Something either does or does not exist. Period. It follows that, apart from the creative activity of God, there can be in principle no reason, no explanation for why one thing—say, the universe—popped into existence as opposed to another thing— a Honda Civic, a bass’s backbone, one half of Mount Everest, or a pair of chicken wings. Science can only be applied to transitions of one thing into another, but coming into existence is not a transition; it is, as it were, a point action or instantaneous event. So science cannot in principle explain the coming-into-existence of the universe from nothing.

2. Science Cannot Explain the Origin of the Fundamental Laws of Nature

Not all laws of nature are equally fundamental. Some can be derived from others. For example, Newton’s first law of motion (an object at rest stays at rest, and an object in motion stays in motion with the same speed and in the same direction unless acted upon by an unbalanced force) builds on Galileo’s concept of inertia (the tendency of matter to resist change in velocity; objects do not spontaneously change their velocities, which will remain constant unless acted upon by friction).

However, such derivations cannot continue indefinitely. There must be—and it is widely agreed that there are—fundamental or foundational laws of nature. But the existence and precise nature of these laws cannot be explained by science, since all scientific explanation presupposes them. As far as scientific explanation is concerned, these foundational laws are simply brute givens to be used to explain other things scientifically but which themselves cannot be explained scientifically.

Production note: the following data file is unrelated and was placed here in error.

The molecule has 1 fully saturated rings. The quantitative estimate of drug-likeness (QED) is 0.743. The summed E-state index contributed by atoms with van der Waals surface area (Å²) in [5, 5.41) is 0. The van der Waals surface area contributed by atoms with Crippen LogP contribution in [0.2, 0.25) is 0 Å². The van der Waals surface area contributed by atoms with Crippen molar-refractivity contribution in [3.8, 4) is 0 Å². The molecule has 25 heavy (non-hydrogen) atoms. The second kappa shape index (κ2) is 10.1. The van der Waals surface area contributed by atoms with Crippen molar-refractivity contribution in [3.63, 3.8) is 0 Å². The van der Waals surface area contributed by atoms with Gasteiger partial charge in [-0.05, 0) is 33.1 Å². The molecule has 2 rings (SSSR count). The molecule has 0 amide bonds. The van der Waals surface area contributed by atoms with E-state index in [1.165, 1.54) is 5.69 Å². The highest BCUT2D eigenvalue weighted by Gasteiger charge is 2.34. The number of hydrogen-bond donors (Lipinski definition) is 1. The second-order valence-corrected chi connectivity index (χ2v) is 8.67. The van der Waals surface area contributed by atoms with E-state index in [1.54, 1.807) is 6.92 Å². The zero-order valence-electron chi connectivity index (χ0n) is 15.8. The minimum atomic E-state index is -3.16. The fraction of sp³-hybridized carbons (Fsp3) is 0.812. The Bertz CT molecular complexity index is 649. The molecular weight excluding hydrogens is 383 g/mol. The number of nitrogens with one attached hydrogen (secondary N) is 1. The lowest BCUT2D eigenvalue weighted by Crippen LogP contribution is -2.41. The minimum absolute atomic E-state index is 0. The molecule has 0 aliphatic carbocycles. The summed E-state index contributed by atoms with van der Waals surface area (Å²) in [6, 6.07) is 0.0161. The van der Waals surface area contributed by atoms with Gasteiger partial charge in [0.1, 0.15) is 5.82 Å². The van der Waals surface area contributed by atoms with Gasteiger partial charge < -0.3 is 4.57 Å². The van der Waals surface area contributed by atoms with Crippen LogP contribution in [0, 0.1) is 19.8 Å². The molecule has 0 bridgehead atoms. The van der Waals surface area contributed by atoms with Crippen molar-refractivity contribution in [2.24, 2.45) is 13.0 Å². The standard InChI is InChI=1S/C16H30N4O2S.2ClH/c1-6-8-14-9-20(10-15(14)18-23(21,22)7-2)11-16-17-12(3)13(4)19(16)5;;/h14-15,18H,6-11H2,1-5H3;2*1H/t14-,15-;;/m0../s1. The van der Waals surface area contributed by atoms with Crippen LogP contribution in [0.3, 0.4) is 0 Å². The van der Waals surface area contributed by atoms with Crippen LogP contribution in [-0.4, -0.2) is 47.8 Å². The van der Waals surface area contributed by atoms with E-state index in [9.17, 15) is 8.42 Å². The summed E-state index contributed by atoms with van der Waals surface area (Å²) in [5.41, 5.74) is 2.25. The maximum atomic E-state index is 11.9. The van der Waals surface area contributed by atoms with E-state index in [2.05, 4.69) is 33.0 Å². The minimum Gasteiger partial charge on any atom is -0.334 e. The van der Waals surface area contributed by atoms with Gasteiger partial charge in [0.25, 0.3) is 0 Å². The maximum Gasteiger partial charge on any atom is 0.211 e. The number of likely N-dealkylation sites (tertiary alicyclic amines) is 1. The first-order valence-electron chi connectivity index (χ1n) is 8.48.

So, how do we explain the existence and nature of these laws? Where did they come from? There are two major options here: (1) take them as unexplainable, brute entities, or (2) provide a theistic explanation. For many thinkers, myself included, the “unexplainable-brute-entity” option is not a good one. Since the actual brute entity might not have existed, we naturally seek an explanation as to why the contingent entity exists instead of not existing. And the fundamental laws of nature are contingent realities—after all, it is easy to conceive of worlds that have different fundamental laws of nature. So why does our world contain certain fundamental laws instead of others?